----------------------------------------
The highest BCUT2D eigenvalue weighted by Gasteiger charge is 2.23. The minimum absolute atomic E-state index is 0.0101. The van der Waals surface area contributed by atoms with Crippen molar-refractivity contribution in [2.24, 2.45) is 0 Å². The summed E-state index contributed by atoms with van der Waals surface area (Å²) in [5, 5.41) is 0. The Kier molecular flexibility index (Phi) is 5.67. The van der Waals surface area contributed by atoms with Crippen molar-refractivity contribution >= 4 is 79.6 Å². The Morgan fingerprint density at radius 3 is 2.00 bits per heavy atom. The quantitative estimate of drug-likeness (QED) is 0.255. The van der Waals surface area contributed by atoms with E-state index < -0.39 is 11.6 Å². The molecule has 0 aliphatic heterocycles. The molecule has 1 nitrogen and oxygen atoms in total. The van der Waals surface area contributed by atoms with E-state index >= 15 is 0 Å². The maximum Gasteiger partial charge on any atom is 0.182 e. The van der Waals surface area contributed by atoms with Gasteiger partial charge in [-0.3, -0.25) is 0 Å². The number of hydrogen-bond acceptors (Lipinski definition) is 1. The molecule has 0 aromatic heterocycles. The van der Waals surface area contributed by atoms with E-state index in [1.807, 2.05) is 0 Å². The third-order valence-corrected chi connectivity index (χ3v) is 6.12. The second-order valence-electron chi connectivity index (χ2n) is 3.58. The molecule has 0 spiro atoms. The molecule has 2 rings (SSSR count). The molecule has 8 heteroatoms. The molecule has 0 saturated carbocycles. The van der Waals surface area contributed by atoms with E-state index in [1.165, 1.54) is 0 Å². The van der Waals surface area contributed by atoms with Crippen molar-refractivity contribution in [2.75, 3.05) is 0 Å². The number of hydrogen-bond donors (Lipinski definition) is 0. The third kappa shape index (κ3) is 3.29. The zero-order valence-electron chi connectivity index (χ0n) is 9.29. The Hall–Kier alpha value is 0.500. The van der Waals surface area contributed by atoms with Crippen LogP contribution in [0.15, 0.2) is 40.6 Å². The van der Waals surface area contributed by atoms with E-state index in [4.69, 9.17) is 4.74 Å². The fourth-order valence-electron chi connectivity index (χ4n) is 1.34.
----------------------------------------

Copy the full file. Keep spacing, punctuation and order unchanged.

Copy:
The highest BCUT2D eigenvalue weighted by Gasteiger charge is 2.23. The minimum absolute atomic E-state index is 0.0101. The van der Waals surface area contributed by atoms with Crippen molar-refractivity contribution in [2.24, 2.45) is 0 Å². The summed E-state index contributed by atoms with van der Waals surface area (Å²) in [5, 5.41) is 0. The Kier molecular flexibility index (Phi) is 5.67. The van der Waals surface area contributed by atoms with Crippen molar-refractivity contribution >= 4 is 79.6 Å². The Morgan fingerprint density at radius 3 is 2.00 bits per heavy atom. The quantitative estimate of drug-likeness (QED) is 0.255. The van der Waals surface area contributed by atoms with E-state index < -0.39 is 11.6 Å². The molecule has 0 aliphatic heterocycles. The molecule has 1 nitrogen and oxygen atoms in total. The van der Waals surface area contributed by atoms with E-state index >= 15 is 0 Å². The maximum Gasteiger partial charge on any atom is 0.182 e. The van der Waals surface area contributed by atoms with Gasteiger partial charge in [-0.3, -0.25) is 0 Å². The number of hydrogen-bond acceptors (Lipinski definition) is 1. The molecule has 0 aromatic heterocycles. The van der Waals surface area contributed by atoms with E-state index in [1.807, 2.05) is 0 Å². The third-order valence-corrected chi connectivity index (χ3v) is 6.12. The second-order valence-electron chi connectivity index (χ2n) is 3.58. The molecule has 0 spiro atoms. The molecule has 2 rings (SSSR count). The molecule has 8 heteroatoms. The molecule has 0 saturated carbocycles. The van der Waals surface area contributed by atoms with E-state index in [1.165, 1.54) is 0 Å². The van der Waals surface area contributed by atoms with Crippen molar-refractivity contribution in [2.75, 3.05) is 0 Å². The number of hydrogen-bond donors (Lipinski definition) is 0. The third kappa shape index (κ3) is 3.29. The zero-order valence-electron chi connectivity index (χ0n) is 9.29. The Hall–Kier alpha value is 0.500. The van der Waals surface area contributed by atoms with Crippen LogP contribution in [0.15, 0.2) is 40.6 Å². The van der Waals surface area contributed by atoms with E-state index in [4.69, 9.17) is 4.74 Å². The fourth-order valence-electron chi connectivity index (χ4n) is 1.34.